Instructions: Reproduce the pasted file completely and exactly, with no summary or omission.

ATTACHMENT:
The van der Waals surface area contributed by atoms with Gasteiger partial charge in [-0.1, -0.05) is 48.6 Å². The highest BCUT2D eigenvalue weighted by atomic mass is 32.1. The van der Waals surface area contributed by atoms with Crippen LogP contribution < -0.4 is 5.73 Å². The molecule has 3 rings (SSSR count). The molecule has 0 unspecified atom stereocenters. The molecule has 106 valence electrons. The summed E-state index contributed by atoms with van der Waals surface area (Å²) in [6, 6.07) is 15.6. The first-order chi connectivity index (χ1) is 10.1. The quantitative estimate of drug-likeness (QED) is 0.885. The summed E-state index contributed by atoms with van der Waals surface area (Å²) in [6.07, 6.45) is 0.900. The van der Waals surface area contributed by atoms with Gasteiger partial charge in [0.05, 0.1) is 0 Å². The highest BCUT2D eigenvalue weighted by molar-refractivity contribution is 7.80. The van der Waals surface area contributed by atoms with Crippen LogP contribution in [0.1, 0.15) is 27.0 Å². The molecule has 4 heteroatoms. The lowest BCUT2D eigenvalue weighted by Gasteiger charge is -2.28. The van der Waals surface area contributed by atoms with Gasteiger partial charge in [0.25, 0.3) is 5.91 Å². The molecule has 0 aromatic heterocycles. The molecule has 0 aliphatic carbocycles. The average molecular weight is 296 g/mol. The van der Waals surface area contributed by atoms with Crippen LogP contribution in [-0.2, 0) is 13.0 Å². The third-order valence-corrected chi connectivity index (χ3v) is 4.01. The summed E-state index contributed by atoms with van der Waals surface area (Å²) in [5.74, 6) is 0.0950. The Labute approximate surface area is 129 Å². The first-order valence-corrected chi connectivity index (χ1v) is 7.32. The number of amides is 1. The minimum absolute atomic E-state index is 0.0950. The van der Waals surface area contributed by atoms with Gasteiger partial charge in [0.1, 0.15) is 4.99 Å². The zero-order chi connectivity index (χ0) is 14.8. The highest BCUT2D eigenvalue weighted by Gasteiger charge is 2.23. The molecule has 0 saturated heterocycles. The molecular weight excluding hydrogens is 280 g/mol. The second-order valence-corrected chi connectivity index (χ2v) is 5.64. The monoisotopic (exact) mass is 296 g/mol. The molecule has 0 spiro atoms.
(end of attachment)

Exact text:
The van der Waals surface area contributed by atoms with Gasteiger partial charge in [-0.1, -0.05) is 48.6 Å². The highest BCUT2D eigenvalue weighted by atomic mass is 32.1. The van der Waals surface area contributed by atoms with Crippen LogP contribution < -0.4 is 5.73 Å². The molecule has 3 rings (SSSR count). The molecule has 0 unspecified atom stereocenters. The molecule has 106 valence electrons. The summed E-state index contributed by atoms with van der Waals surface area (Å²) in [6, 6.07) is 15.6. The first-order chi connectivity index (χ1) is 10.1. The quantitative estimate of drug-likeness (QED) is 0.885. The summed E-state index contributed by atoms with van der Waals surface area (Å²) in [6.07, 6.45) is 0.900. The van der Waals surface area contributed by atoms with Gasteiger partial charge in [0.05, 0.1) is 0 Å². The highest BCUT2D eigenvalue weighted by molar-refractivity contribution is 7.80. The van der Waals surface area contributed by atoms with Crippen LogP contribution in [0.1, 0.15) is 27.0 Å². The molecule has 4 heteroatoms. The lowest BCUT2D eigenvalue weighted by Gasteiger charge is -2.28. The van der Waals surface area contributed by atoms with Gasteiger partial charge in [0.25, 0.3) is 5.91 Å². The molecule has 0 aromatic heterocycles. The molecule has 0 aliphatic carbocycles. The average molecular weight is 296 g/mol. The van der Waals surface area contributed by atoms with Crippen LogP contribution in [-0.2, 0) is 13.0 Å². The third-order valence-corrected chi connectivity index (χ3v) is 4.01. The summed E-state index contributed by atoms with van der Waals surface area (Å²) in [5.74, 6) is 0.0950. The Labute approximate surface area is 129 Å². The first-order valence-corrected chi connectivity index (χ1v) is 7.32. The number of amides is 1. The minimum absolute atomic E-state index is 0.0950. The van der Waals surface area contributed by atoms with Gasteiger partial charge in [0.1, 0.15) is 4.99 Å². The zero-order chi connectivity index (χ0) is 14.8. The highest BCUT2D eigenvalue weighted by Gasteiger charge is 2.23. The molecule has 0 saturated heterocycles. The molecular weight excluding hydrogens is 280 g/mol. The second-order valence-corrected chi connectivity index (χ2v) is 5.64. The monoisotopic (exact) mass is 296 g/mol. The molecule has 0 spiro atoms.